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Column: Being realistic about what the Carolina Across 100 initiative can achieve


DTH Photo Illustration. Many recent graduates are concerned about their chances of future employment. 

As we approach the end of the school year, there is often a last-minute scramble to find jobs or internships. With millions of other college students and young adults nationwide looking for the same opportunities, it can become difficult to get your top pick.

This can frustrate students who might have to temporarily work a job unrelated to what they want to pursue, which also may not give them the necessary experience needed for higher level jobs or internships.

But as annoying and troublesome as such a scenario might be, the situation is worse for those who don’t have a college degree. These individuals often don’t have access to as many opportunities that offer a livable salary. 

Recently, UNC announced a statewide program called the Carolina Across 100, which seeks to expand employment pathways for people aged 16 to 24 who are out of school or work.

The five-year initiative will work with 20 community collaboratives across North Carolina to help meet the needs of local communities through cross-sector collaboration. UNC will contribute interdisciplinary teams of faculty, staff and students to support community goals.

A detailed schedule of the initiative’s plans and steps is available on the website.

With the economic effects of COVID-19 still lingering, many people still struggle to find well-paying jobs, and therefore initiatives like these can be helpful in supporting employment rates in the state.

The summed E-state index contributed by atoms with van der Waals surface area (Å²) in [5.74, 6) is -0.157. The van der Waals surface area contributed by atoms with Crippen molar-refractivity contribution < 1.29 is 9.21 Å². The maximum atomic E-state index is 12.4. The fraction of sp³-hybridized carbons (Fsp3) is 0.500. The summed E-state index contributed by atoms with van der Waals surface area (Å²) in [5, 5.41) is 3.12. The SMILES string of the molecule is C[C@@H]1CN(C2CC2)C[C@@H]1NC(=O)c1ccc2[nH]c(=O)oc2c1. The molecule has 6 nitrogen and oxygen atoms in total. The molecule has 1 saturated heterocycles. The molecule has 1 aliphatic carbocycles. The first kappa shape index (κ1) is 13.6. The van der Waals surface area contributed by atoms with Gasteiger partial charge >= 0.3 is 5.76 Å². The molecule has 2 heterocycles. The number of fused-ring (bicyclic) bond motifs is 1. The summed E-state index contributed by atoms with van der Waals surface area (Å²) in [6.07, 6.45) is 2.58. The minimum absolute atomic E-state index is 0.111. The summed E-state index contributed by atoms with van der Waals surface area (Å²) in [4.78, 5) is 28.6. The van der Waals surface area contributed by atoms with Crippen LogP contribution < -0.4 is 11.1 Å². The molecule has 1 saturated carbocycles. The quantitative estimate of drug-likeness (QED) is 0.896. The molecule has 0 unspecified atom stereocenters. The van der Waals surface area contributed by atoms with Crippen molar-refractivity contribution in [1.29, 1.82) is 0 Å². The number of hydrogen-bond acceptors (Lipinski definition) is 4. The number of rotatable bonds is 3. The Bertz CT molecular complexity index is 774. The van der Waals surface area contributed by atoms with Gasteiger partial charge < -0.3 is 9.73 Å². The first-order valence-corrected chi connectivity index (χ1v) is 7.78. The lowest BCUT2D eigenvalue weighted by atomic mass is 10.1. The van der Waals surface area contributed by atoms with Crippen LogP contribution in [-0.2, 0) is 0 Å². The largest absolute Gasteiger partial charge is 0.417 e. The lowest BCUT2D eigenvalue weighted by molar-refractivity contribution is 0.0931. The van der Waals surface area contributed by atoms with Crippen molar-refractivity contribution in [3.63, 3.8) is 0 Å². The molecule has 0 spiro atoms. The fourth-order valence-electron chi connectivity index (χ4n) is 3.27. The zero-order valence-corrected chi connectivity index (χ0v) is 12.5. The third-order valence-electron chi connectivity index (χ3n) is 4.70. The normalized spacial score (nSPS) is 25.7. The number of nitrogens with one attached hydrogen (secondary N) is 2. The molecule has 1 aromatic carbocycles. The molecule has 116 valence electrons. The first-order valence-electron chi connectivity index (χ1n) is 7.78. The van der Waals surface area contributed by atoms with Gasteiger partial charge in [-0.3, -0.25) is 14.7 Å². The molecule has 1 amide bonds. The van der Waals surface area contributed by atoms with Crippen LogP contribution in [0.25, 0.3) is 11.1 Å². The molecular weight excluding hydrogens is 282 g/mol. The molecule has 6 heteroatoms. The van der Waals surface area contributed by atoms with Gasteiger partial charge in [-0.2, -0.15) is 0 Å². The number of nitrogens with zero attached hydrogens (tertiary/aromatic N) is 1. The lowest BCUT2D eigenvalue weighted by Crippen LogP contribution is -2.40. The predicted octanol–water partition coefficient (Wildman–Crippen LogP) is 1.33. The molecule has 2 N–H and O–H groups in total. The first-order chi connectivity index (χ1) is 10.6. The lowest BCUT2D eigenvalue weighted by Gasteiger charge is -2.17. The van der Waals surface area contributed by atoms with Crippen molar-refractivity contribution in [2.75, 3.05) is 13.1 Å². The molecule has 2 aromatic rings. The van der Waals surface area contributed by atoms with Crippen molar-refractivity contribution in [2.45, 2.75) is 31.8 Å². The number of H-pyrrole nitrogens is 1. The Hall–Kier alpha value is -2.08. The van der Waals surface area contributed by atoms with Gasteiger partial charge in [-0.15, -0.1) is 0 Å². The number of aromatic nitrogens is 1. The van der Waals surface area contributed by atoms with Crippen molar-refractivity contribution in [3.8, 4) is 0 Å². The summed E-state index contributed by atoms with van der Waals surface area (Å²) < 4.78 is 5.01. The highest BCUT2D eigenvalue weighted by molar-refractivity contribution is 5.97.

But will it be enough? 

The effects of the pandemic were particularly impactful for already impoverished counties in North Carolina, including those with a large Black or Latino population. 

Anita Brown-Graham, who leads the initiative, explains this. 

"We expect that this work is going to have a disproportionate aspect on Black and Brown young adults," Brown-Graham says. "In North Carolina, opportunity youth, or young people only qualified for low-skilled employment, stands at 20 percent of American Indian youth, followed by Blacks at 16 percent and Hispanics at 13 percent in comparison to whites at 9 percent." 

Therefore, it may be difficult to see how much of an effect that a single university program would have on all of these factors.

Additionally, some of the wording in the press releases and the website don’t go into specific detail on how Carolina Across 100 aims to solve many of the challenges it says communities face.

For one, even though the initiative seems to have good intentions and a well thought-out plan on paper, it’s still vague on what exactly the plan will look like in action. Furthermore, what metrics will the initiative use to measure its progress (or lack thereof)? 

What the program is using to essentially define success remains unknown. 

On the other hand, the initiative’s site does have specific numbers and figures listed, showing that research was conducted by Anita Brown-Graham and her team. When asked about the ambiguity of measuring the program's success, she was candid that those goals have yet to be made.

"It’s too early to have all the answers before we sit down with communities,” Brown-Graham says. “I've decided if we change the lives of 500 or 5000 young people, we should celebrate that.”

The detailed schedule and phases of the program are reassuring, but the initiative still needs to be more specific about what it’ll ultimately do to accomplish its goals. 

Regardless of the outcome, we can only hope that those who need help will find something good to come from it.


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